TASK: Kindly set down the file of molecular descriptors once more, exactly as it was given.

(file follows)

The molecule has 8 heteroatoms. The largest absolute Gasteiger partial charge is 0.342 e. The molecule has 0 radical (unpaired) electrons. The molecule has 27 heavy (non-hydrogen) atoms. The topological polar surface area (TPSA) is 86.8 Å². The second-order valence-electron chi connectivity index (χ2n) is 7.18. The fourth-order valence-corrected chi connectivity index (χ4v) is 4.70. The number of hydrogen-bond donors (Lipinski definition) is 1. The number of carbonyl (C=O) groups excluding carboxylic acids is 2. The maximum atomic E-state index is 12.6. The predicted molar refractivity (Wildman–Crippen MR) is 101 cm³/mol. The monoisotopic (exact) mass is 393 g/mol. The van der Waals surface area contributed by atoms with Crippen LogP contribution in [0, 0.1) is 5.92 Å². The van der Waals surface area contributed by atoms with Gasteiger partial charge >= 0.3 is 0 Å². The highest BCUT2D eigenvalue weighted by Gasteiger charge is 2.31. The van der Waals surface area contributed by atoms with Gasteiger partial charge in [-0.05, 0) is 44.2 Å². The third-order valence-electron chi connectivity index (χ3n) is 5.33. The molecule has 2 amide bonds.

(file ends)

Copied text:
The molecule has 8 heteroatoms. The largest absolute Gasteiger partial charge is 0.342 e. The molecule has 0 radical (unpaired) electrons. The molecule has 27 heavy (non-hydrogen) atoms. The topological polar surface area (TPSA) is 86.8 Å². The second-order valence-electron chi connectivity index (χ2n) is 7.18. The fourth-order valence-corrected chi connectivity index (χ4v) is 4.70. The number of hydrogen-bond donors (Lipinski definition) is 1. The number of carbonyl (C=O) groups excluding carboxylic acids is 2. The maximum atomic E-state index is 12.6. The predicted molar refractivity (Wildman–Crippen MR) is 101 cm³/mol. The monoisotopic (exact) mass is 393 g/mol. The van der Waals surface area contributed by atoms with Crippen LogP contribution in [0, 0.1) is 5.92 Å². The van der Waals surface area contributed by atoms with Gasteiger partial charge >= 0.3 is 0 Å². The highest BCUT2D eigenvalue weighted by Gasteiger charge is 2.31. The van der Waals surface area contributed by atoms with Gasteiger partial charge in [-0.05, 0) is 44.2 Å². The third-order valence-electron chi connectivity index (χ3n) is 5.33. The molecule has 2 amide bonds.